At the apparatus according to FIG. 1, there is measured in the operating condition thereof (the patient breathes at the moving piston 8 of the piston pump through the mouthpiece 2 into the breathing tube 1 and lamellar receptor 3) the total mouth pressure PM through a single pressure outlet connector 9 having a pneumatic connector conduit 10, which communicates with the connector location intermediate the breathing tube 1 and the lamellar receptor 3.
The pressure PM, pursuant to FIG. 2, is conveyed to a mechanical-electrical transducer 11 which, in this instance, preferably is formed of a pressure sensitive transistor or of a piezo-microphone responsive to the alternating pressures at the pulsation frequency. The transducer 11 with frequency filter 11a may also be directly located on the breathing tube. The alternating components pM detected by the transducer 11 are then subsequently transmitted to an electronic computer circuit for calculation of the respiratory passageway resistance. This computer circuit consists hereby of a first multiplier element 12 for forming the product between the known sine amplitude of the alternating current or flow pulsations v in the breathing tube 1, as well as the basic resistance value Ro of the lamellar receptor 3. Furthermore, there is provided a subtracting element 13 (operational amplifier) for forming the difference v · Ro - pM, as well as a second multiplier element 14 for multiplication of the pressure signal pM with the basic resistance value Ro. Connected to the subtracting element 13, as well as to the second multiplier element 14, there is additionally a dividing element 15 which calculates from the output signals of the elements 13 and respectively 14, the respiratory passageway resistance signal ##EQU3## This output signal is then finally transmitted to an indicating or registration apparatus for indication or registration of the respiratory passageway resistance value Raw.
The indicating or registration apparatus 16, while dispensing with any linear information, may be directly calibrated into resistance units. The non-linearity of the indication or information is thereby not disadvantageous, inasmuch as the largest sensitivity, meaning the largest scale spread, lies at small values of Raw and the physiological reproductability of large values (such as over 10 mbar/l/s) is in any event questionable. At full-scale reading of the instrument, namely pM = v · Ro, the respiratory passageway resistance rises towards infinity, whereby there is concurrently provided a good calibration standard (closing off the mouth side of the resistance gauge and adjusting the instrument to full-scale reading).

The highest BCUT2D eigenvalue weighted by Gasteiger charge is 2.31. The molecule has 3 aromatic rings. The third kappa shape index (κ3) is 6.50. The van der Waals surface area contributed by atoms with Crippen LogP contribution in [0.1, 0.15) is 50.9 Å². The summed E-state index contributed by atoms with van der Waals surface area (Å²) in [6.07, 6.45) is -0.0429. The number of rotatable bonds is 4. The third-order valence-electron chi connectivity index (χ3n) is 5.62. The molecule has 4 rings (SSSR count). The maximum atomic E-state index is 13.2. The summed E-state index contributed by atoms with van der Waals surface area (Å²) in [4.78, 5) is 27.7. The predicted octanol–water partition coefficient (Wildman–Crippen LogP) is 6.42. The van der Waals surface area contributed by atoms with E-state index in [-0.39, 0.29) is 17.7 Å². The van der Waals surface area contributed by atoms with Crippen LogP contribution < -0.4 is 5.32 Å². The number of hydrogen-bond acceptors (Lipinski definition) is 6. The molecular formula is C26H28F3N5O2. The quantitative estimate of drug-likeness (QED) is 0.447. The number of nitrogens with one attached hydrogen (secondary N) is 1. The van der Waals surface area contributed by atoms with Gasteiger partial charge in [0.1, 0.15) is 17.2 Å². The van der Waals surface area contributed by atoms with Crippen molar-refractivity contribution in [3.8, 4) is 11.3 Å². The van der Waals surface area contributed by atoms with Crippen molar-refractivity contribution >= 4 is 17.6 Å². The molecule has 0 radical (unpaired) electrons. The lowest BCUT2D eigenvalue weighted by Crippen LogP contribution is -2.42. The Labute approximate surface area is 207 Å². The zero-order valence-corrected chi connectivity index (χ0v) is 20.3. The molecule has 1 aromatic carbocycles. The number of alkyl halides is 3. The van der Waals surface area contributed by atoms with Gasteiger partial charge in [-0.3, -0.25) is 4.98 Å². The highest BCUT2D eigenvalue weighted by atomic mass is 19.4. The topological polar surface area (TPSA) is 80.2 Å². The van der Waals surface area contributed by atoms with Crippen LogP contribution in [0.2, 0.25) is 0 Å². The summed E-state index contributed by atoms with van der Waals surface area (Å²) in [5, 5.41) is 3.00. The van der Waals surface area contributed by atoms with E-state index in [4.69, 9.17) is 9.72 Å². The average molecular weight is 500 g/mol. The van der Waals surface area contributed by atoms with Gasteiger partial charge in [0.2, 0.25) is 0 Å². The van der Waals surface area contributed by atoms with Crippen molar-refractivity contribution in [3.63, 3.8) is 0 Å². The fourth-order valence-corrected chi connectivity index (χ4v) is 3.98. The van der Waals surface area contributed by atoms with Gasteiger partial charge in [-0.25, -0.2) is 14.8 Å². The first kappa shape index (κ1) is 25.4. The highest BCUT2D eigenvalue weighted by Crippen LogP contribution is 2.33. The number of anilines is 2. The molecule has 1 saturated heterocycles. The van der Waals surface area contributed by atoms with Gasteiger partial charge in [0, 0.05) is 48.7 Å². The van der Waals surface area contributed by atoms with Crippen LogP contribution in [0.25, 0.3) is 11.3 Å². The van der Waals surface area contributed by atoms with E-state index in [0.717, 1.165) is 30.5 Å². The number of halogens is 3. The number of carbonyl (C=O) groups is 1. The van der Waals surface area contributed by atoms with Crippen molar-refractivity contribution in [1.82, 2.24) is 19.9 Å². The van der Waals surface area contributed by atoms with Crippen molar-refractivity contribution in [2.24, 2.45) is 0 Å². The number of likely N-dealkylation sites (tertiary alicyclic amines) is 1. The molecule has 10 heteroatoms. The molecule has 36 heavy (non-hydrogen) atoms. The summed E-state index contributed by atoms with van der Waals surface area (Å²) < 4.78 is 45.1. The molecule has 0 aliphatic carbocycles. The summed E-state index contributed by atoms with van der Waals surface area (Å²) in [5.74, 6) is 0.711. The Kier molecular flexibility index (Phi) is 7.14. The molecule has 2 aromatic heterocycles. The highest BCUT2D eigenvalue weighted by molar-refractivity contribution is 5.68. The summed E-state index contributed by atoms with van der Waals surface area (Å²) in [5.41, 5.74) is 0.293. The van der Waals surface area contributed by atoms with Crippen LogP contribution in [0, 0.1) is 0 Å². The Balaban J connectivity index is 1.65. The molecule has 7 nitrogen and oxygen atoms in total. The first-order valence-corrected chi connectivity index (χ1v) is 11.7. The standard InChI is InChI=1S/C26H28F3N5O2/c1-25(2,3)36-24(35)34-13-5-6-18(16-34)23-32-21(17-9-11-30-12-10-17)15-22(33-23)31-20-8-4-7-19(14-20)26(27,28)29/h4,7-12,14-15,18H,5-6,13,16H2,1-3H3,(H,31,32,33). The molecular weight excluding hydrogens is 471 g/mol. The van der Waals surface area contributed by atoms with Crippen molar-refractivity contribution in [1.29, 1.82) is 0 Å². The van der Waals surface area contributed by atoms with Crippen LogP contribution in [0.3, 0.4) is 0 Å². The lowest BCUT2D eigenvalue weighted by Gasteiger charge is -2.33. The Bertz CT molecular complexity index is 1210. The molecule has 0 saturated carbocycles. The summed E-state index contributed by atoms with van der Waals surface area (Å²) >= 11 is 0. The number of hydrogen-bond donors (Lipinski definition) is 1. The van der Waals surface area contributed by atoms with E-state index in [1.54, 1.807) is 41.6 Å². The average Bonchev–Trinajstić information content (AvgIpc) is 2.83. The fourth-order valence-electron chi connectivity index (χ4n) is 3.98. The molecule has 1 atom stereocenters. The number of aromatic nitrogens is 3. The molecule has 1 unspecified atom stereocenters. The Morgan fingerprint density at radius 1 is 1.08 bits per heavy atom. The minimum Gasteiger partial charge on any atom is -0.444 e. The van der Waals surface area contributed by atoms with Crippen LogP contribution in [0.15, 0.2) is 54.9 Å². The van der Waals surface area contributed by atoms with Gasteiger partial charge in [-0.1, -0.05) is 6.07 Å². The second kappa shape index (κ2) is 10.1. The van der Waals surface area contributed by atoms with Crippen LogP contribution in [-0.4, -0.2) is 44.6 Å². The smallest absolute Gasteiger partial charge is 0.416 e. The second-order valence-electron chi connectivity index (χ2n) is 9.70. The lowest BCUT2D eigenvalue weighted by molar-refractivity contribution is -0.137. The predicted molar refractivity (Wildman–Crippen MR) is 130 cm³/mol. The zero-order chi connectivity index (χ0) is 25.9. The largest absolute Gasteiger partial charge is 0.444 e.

Should during the respiratory passageway resistance detection, there be considered the phase displacement β between the flow or current pulsations v and the inspected pressure pulsations pM (normally very small), then in addition to the pressure amplitude of pM, this phase must also be measured. That type of phase measurement, for example, may be undertaken when, respectively at the passing through zero of the detected alternating pressure pM by means of indicator 41 a bistable trigger or flip-flop 40 is displaced from one to the other stable condition thereof, and presently set back through a trigger impulse, which is correlated in a timewise fixed manner with the current or flow superposition (for example, through the signal of a light barrier 42,43 which is located on the piston 8 of the piston pump). The light barrier has a light transmitter 42 and light receiver 43. The light beam between these elements 42,43 is interrupted by piston 8, when this piston reaches the zero position corresponding to v = 0. Pulses resulting from the interruption of the light beam between elements 42 and 43 reset flip-flop 40. The median value (compensating component) of the output voltage of the flip-flop which is detected, for example, through a low-pass filter 44 or the like, then becomes a direct measure for the phase angle.
If the thus measured phase angle between v and pM is designated by α, there then exists the following interrelationship between the amount Z and the phase angle β of the complex respiratory passageway resistance Raw.
Raw = Z · ejβ
wherein ##EQU4## Hereby p is the with |v|Ro normalized pressure |PM |: ##EQU5##
The actual component of the complex respiratory passageway resistance is then presently calculated into
Re (Raw) = Z · cos β.
The calculation of this actual component may be specially effected through suitable electronic calculating elements 45. Just as well, this actual component may be read off from a diagram or chart which represents the actual component in dependence upon the phase angle β and the normalized pressure p.